or, An Oxford Love Story
“Oxford, that lotus-land, saps the will-power, the power of action. But, in doing so, it clarifies the mind, makes larger the vision, gives, above all, that playful and caressing suavity of manner which comes of a conviction that nothing matters, except ideas, and that not even ideas are worth dying for, inasmuch as the ghosts of them slain seem worthy of yet more piously elaborate homage than can be given to them in their hey-day. If the Colleges could be transferred to the dry and bracing top of some hill, doubtless they would be more evidently useful to the nation. But let us be glad there is no engineer or enchanter to compass that task.”
Max Beerbohm, Zuleika Dobson
Have you ever watched swallows swooping and diving in the late afternoon? They gracefully make split-second turns, dropping suddenly from the sky before sweeping off in a different direction. Just when you think you’re about to witness a head-on avian collision, they race past each other. With amazing precision they’re riding thermals and seizing hapless insects, but to an observer it seems that they are playing a game of tag, pursuing each other in arcs across the sky, like dolphins of the air.
Zuleika Dobson has that same element of skilled playfulness, that sense of something small and light zipping away, little champagne bubbles of thought floating upwards. The novel is a satire of a male-dominated society thrown into chaos by one beautiful and talentless woman.
There are, so I’ve read, over 500 novels set in Oxford. Zuleika Dobson (1911), Max Beerbohm’s affectionate, if tongue-in-cheek salute to the Oxford of the Edwardian era, is one of them. Zuleika Dobson’s sub-title is An Oxford Love Story and Beerbohm included the dedication Illi Almae Matri—which translates, I think, as “To her (Zuleika Dobson’s) mother”—because the story is as much about the romance of Oxford as it is about romance in Oxford.
There are a few passages in Zuleika Dobson that were— for me—worth the price of admission alone. They are like postcards that encapsulate my memories of Oxford. Thanks to Max Beerbohm, I will never be able to see the Emperors’ heads by the Sheldonian Theatre the same way again; they will forever be mute but all-seeing witnesses, a silent Greek chorus to Oxford’s history.
“From those pedestals which intersperse the railing of the Sheldonian, the high grim busts of the Roman Emperors stared down at the fair stranger in the equipage. Zuleika returned their stare with but a casual glance. The inanimate had little charm for her.
A moment later, a certain old don emerged from Blackwell’s, where he had been buying books. Looking across the road, he saw, to his amazement, great beads of perspiration glistening on the brows of those Emperors. He trembled, and hurried away. That evening, in Common Room, he told what he had seen; and no amount of polite scepticism would convince him that it was but the hallucination of one who had been reading too much Mommsen. He persisted that he had seen what he described. It was not until two days had elapsed that some credence was accorded him.
Yes, as the landau rolled by, sweat started from the brows of the Emperors. They, at least, foresaw the peril that was overhanging Oxford, and they gave such warning as they could.”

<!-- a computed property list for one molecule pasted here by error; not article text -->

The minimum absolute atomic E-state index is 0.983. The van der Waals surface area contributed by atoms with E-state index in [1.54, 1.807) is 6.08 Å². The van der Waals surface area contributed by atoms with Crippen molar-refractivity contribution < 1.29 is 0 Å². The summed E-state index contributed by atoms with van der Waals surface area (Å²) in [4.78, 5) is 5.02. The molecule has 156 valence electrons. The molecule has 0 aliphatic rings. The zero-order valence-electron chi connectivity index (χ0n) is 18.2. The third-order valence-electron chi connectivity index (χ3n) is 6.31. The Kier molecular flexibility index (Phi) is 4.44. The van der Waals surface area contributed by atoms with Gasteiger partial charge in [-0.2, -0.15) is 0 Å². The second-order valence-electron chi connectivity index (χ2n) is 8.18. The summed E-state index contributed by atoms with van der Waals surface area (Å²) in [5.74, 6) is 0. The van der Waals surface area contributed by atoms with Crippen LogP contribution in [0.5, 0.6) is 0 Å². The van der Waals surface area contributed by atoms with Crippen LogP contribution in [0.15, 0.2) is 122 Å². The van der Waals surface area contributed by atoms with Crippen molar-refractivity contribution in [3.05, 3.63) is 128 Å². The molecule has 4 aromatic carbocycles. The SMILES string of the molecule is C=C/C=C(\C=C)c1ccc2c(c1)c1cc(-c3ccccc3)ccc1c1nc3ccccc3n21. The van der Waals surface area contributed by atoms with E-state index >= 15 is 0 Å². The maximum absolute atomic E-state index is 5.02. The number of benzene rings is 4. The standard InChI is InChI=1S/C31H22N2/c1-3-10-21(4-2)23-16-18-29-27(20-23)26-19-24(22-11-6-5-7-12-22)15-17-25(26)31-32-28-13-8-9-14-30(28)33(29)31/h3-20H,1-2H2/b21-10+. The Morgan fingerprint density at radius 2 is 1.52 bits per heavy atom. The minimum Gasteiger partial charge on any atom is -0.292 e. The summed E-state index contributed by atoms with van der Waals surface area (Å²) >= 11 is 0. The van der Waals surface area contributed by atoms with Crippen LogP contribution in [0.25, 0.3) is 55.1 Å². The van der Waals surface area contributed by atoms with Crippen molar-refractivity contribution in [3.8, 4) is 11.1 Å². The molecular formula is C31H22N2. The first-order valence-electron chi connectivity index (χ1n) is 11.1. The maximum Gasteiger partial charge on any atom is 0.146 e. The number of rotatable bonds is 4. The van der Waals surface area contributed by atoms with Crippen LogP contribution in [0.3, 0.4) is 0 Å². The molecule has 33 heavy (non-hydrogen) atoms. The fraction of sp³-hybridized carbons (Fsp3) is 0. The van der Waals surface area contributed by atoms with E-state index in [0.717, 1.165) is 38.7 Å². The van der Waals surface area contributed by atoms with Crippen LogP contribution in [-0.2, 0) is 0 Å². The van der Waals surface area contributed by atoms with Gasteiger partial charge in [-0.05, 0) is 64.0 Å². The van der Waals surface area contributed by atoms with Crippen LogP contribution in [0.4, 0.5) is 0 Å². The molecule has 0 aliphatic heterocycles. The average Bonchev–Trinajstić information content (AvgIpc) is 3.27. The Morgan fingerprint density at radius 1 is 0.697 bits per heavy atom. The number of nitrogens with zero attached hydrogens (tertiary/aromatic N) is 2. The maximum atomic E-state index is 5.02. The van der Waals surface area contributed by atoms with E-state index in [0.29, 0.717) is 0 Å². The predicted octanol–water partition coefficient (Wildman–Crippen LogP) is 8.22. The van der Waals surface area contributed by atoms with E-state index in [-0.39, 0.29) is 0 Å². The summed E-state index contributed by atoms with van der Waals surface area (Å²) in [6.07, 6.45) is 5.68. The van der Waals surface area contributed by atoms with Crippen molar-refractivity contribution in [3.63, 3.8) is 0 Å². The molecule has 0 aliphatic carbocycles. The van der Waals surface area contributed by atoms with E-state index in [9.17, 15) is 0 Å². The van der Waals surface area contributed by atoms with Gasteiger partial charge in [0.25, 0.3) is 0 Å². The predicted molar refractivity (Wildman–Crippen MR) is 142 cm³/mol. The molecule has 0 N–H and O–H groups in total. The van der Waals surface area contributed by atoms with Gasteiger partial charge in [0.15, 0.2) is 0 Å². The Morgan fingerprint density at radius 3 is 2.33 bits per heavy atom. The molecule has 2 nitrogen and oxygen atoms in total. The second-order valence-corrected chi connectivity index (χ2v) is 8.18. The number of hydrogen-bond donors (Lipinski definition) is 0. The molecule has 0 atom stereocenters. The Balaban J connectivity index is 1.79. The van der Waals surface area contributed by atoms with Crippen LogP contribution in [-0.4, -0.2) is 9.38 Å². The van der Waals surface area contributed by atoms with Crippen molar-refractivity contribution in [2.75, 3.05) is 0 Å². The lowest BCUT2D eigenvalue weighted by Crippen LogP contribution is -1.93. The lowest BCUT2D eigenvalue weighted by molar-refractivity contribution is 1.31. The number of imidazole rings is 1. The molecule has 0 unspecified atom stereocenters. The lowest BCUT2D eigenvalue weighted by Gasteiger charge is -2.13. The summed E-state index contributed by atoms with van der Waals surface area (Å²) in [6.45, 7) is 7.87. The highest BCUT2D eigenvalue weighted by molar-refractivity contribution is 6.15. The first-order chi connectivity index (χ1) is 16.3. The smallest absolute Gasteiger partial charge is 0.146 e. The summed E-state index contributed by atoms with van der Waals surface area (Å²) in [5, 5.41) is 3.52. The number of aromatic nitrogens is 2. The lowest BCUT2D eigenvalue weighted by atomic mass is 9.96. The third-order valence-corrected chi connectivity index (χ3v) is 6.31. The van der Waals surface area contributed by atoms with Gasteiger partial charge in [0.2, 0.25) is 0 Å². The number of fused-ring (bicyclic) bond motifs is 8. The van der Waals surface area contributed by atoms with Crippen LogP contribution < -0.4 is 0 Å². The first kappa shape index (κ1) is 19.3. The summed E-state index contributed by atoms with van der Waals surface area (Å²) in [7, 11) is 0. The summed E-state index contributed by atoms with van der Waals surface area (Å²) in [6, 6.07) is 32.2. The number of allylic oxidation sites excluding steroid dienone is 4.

Max Beerbohm, Zuleika Dobson
Beerbohm sends up Oxford rituals, the lack of worldliness in an academic society and the antipathy between students and dons. The novel’s finely wrought sentences and affectations are intended as a send-up of the Aesthetic movement of the late Victorian era and shouldn’t be taken at face value.
The funniest moments in the novel are when the god Zeus clumsily attempts to woo the muse Clio, the most unlikely of men becomes a romantic hero, and the dons reveal their indifference to students. My only criticism of this fanciful satire is that I would have liked more of the student and academic life and less of the (deliberately) farcical ‘romance’ between Zuleika and the Duke of Dorset. Zuleika, as fatal as she is, is the least interesting character in the story. (Since the Duke of Dorset, who unwittingly inspires all Oxford’s students to commit suicide for the shallow Zuleika, is largely a send-up of Beerbohm’s one-time friend and mentor, Oscar Wilde*, it’s hard for me not to see the whole story as a criticism of Wilde’s influence over young men and Zuleika as a caricature of Wilde’s fatal lover, the spoilt and dangerous Lord Alfred Douglas.)
If you are in the mood for a light confection, a whimsical fantasy that reads like a comic operetta set in Oxford, then Zuleika Dobson is a delight. Don’t pick it up when you are feeling serious; you’ll bring the graceful swallows of Max Beerbohm’s imagination crashing down.
© JD Ellevsen
*Like Beerbohm’s Duke of Dorset, Oscar Wilde was a fastidious dandy, poet and a Victorian Socrates who was fluent in Latin and ancient Greek. Zuleika Dobson even makes references to the ‘Doric mode’, echoing the homosexual allusions in Wilde’s The Picture of Dorian Gray. Some of the Duke’s qualities, such as his punctuality, are inversions of Wilde’s traits.
During Wilde’s lifetime, Beerbohm exhibited grotesque images of the man he’d once called the ‘Divinity’, and Beerbohm continued to publish satirical pieces about Wilde after Wilde’s imprisonment and death. Oxford was where both Wilde and Beerbohm created their public personas, and Wilde returned there to dazzle the undergraduates, just as he himself had once been dazzled by John Ruskin, Walter Pater and Cardinal Newman.